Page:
As our cities grow increasingly crowded and house prices rise, plots that would have once been considered unsuitable for building upon are becoming more attractive and profitable. With this in mind, Tokyo's 3 m (9.8 ft) wide Wall of Nishihara is located on a plot shoehorned between two roads.

The Wall of Nishihara was completed in 2013 and is located in Tokyo's trendy Shibuya ward. It's roughly-finished on both the inside and out, and the sides of the home don't sport any full-size windows. Sabaoarch has instead installed lots of small windows which appear to offer a decent amount of natural light.

Despite a total floorspace of just 78 sq m (839 sq ft), the home includes a bedroom, bathroom, kitchen, lounge, study, a patio, and a rooftop terrace. The rooms are scattered among multiple floors and half-floors, and accessible via a partly-open staircase.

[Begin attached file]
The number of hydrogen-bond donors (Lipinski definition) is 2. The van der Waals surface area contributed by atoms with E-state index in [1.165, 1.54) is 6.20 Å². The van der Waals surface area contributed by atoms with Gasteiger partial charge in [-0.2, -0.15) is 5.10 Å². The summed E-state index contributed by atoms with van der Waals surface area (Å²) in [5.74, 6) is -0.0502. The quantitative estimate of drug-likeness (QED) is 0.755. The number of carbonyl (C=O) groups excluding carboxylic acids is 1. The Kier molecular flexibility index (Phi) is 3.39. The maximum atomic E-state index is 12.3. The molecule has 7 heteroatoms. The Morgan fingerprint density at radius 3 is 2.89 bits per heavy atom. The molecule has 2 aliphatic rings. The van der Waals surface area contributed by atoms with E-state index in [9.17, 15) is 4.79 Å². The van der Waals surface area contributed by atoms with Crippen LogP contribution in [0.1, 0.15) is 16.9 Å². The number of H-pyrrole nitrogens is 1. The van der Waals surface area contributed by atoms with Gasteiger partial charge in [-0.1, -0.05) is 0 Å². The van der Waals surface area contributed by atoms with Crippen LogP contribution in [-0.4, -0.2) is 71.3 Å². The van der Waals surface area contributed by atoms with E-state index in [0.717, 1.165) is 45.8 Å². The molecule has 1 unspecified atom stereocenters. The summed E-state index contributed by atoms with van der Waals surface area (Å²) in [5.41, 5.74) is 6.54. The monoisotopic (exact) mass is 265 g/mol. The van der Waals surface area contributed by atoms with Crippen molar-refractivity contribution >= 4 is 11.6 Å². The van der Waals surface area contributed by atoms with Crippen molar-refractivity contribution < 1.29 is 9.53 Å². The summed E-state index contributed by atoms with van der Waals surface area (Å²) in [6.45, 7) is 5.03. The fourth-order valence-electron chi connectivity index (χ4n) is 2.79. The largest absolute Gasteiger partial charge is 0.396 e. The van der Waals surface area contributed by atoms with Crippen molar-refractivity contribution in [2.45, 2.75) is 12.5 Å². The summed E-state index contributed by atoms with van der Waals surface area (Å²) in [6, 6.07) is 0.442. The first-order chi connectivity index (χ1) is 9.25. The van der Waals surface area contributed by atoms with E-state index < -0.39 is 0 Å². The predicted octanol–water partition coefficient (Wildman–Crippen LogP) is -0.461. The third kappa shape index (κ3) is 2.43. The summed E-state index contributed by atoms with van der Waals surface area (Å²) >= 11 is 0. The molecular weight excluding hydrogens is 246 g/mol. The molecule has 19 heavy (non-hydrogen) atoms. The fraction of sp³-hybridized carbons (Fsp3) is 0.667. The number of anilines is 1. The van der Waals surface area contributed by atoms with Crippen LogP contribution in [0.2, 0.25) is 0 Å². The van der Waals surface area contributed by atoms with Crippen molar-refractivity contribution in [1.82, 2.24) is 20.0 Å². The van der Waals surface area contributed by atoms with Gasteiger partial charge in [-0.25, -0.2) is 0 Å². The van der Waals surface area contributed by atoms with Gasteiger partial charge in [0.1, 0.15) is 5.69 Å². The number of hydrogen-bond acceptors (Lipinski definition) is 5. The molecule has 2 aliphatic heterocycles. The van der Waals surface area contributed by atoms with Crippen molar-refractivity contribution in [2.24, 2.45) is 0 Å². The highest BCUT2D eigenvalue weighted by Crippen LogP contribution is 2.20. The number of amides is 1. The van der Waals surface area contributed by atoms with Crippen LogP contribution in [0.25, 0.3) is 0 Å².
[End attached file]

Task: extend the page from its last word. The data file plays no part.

As is often the case with small homes, the Wall of Nishihara required a lot of compromises. That said, considering its size and lack of privacy, it does offer a certain appeal for the right occupant – though perhaps you'd want to invest in some earplugs for that traffic noise.

Surprisingly perhaps, the Wall of Nishihara is by no means the narrowest home we've reported on so far, and is easily beaten in this regard by an expensive 2.5 m (8 ft)-wide home in London, and Poland's 1.2 m (3.93 ft)-wide oddity, the Keret House.

Source: Sabaoarch via Arch Daily

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